By Maggie Baldwin
Mediation strives to find an action plan for parties who are working through conflict. When done thoroughly, the mediation process provides not only an action plan for the participants, but also new skills in which to better communicate moving forward.
Perry Smith in his book Rules and Tools for Leaders listed Squinting with the Ears as one of the fundamentals to leading. That imagery has always resonated with me. Imagine someone listening to me so intently that they are squinting their ears to hear me! They are not only listening to what I am saying, but they are listening for what I am NOT saying. They are watching my body language and my facial expressions. They hear my tone and can feel my emotion. They are summarizing what they are hearing – to be sure they heard correctly. AND, they are open to hearing what I have to say, even if they do not agree with it. After a conversation like that, I feel as if my voice really does matter and that I was heard.
In a successful mediation, those skills are used in many ways. One can see why this kind of “conducted” conversation may be helpful to those in conflict. Mediation becomes an opportunity for all participants to become better communicators because of the experience. Becoming a mediator, or at least being trained as a mediator, is an opportunity to learn more about this communication style and how to implement this skill into daily conversations.
Fortunately for our community, Mediation Services of Adams County provides this training on an annual or as needed basis. The training is designed to prepare individuals to be mediators – a neutral third-party who demonstrates these effective listening skills and encourages the participants to do so as well.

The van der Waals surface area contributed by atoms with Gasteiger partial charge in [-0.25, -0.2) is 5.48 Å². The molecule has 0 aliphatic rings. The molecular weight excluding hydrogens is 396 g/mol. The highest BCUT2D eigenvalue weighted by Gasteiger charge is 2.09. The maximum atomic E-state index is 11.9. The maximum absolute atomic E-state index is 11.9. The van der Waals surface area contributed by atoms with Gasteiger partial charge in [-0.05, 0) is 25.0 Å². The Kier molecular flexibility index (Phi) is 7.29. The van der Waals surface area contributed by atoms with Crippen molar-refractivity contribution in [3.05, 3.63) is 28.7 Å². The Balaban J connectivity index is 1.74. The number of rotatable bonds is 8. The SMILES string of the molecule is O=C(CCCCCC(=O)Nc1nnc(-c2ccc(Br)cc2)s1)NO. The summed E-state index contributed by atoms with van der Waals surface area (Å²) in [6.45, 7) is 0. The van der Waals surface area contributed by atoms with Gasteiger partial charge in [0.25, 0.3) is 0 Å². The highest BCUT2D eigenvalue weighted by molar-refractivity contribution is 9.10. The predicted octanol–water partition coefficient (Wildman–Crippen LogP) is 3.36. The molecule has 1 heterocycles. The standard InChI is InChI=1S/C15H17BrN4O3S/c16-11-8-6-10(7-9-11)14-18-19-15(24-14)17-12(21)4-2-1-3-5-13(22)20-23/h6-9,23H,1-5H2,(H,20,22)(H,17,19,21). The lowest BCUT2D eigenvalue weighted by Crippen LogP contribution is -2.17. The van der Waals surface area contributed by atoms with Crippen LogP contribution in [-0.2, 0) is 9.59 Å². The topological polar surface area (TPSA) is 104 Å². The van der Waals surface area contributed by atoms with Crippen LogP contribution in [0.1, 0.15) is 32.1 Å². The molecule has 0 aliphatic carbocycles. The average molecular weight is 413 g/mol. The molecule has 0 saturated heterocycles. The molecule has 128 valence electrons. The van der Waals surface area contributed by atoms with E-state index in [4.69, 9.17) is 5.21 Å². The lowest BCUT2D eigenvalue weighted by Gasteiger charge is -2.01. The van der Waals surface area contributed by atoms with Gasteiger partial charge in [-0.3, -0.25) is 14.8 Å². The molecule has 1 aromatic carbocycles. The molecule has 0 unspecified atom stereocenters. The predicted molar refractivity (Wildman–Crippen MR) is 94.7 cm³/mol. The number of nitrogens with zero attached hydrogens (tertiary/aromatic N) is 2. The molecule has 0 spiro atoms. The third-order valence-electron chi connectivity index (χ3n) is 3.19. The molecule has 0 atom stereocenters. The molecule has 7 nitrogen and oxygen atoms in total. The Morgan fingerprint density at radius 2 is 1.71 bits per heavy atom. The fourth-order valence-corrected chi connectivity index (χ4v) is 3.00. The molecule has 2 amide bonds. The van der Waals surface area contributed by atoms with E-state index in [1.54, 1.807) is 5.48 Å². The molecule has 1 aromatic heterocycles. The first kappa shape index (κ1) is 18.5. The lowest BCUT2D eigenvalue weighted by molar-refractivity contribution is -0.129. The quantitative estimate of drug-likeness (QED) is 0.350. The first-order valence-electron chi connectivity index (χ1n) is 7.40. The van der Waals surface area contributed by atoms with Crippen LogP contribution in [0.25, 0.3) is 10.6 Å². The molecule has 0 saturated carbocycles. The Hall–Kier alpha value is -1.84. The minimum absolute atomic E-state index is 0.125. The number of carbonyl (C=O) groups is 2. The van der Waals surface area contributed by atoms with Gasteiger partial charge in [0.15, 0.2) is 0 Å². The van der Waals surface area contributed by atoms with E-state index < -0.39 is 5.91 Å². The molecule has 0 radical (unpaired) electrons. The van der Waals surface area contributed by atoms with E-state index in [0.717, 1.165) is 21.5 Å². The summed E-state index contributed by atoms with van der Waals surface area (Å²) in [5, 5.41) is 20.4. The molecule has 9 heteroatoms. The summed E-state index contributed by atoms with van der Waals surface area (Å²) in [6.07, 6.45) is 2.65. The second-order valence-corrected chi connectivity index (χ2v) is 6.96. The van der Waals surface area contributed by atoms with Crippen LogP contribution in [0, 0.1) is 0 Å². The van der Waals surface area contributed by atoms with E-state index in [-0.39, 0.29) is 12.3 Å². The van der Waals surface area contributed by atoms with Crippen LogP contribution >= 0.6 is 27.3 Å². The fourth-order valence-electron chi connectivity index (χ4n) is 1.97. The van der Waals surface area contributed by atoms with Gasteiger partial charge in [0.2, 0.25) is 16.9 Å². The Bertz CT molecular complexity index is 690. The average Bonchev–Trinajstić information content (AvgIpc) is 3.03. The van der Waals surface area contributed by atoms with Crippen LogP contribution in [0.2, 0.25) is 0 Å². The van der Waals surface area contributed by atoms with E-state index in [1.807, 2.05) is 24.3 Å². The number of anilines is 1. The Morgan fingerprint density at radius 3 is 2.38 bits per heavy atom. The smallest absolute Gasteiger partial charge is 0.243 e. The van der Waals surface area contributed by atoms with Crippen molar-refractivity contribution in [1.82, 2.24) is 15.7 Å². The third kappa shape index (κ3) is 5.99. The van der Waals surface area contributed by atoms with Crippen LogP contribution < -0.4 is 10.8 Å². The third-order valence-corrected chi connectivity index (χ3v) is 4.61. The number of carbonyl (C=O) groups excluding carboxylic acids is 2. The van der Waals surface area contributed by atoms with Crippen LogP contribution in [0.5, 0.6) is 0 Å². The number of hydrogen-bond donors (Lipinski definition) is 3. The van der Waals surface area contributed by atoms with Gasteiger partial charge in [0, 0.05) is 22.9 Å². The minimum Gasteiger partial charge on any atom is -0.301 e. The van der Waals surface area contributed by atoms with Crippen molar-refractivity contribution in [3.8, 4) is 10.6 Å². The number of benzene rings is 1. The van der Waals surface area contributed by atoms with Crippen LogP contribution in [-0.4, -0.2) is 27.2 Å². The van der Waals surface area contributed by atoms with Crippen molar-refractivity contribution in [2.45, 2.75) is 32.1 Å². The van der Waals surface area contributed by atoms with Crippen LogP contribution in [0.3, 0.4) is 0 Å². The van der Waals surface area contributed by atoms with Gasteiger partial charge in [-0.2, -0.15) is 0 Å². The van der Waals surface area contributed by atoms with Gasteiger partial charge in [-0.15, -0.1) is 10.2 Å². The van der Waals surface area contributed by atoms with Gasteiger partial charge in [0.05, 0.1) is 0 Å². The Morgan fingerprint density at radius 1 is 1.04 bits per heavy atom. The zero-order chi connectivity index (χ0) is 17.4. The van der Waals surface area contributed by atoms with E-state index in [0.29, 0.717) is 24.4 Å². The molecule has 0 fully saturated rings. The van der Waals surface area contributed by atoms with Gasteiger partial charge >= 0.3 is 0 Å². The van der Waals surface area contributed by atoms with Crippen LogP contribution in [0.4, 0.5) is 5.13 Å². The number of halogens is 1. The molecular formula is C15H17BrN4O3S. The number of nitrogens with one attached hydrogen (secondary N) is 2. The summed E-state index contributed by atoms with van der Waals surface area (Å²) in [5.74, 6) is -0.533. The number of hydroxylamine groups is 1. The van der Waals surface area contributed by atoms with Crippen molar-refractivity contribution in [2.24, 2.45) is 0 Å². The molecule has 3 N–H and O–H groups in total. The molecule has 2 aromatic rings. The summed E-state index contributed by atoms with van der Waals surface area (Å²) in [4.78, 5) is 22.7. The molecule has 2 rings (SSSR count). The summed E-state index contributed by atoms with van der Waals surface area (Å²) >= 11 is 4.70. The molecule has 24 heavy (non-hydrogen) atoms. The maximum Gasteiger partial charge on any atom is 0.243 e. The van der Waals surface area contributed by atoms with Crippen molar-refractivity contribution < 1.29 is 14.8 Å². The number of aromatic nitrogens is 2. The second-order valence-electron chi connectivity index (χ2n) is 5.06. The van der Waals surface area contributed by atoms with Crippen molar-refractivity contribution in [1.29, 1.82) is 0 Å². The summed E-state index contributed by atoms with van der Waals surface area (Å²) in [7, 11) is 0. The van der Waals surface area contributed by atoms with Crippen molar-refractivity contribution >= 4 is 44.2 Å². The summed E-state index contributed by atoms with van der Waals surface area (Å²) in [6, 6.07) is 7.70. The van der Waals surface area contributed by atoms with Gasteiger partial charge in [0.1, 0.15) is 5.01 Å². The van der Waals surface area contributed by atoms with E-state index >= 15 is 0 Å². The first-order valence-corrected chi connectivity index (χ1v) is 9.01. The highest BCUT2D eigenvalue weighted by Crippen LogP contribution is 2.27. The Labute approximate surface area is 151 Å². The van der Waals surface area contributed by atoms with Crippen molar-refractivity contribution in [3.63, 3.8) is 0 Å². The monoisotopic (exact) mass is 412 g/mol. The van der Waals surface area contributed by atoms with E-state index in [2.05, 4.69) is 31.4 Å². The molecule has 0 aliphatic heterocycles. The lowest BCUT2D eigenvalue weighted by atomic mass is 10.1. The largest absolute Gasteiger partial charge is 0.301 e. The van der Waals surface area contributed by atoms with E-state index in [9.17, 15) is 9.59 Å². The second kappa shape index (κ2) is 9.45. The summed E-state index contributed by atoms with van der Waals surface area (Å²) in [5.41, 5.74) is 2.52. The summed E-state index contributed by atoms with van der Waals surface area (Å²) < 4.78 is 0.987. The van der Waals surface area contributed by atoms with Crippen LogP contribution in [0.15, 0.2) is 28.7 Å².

Mediators also act as coaches. If someone is having difficulty in a relationship of any kind, but one or both of the parties is not ready for mediation, a coach can be helpful. Coaches teach these communication skills and help the participant think through the situation from the other person’s perspective to anticipate and prepare for possible outcomes of a conversation.
If you feel that this type of training would be helpful to you either professionally, personally, or both, please consider the upcoming Mediation Training being held on March 13-14 and 20-21 at the Methodist Church, High Street, in Gettysburg. The course will meet Fridays from 5-9 PM and Saturdays from 9 AM to 5 PM under the direction of Ely Cleaver, retired mediator for the federal government, Department of Agriculture. MSAC will provide twenty (20) Continuing Legal Education credits under the auspices of the Pennsylvania Council of Mediators for attorneys who attend.
For more information, call the MSAC Help Line at 717-334-7312. Further materials and registration forms are available on the MSAC website: www.mediateadams.org
As a trained mediator, I have seen the peace that these skills can provide for individuals and the common ground that can be found by teaching people how to squint with their ears. Can you imagine a world in which we all could listen so intently?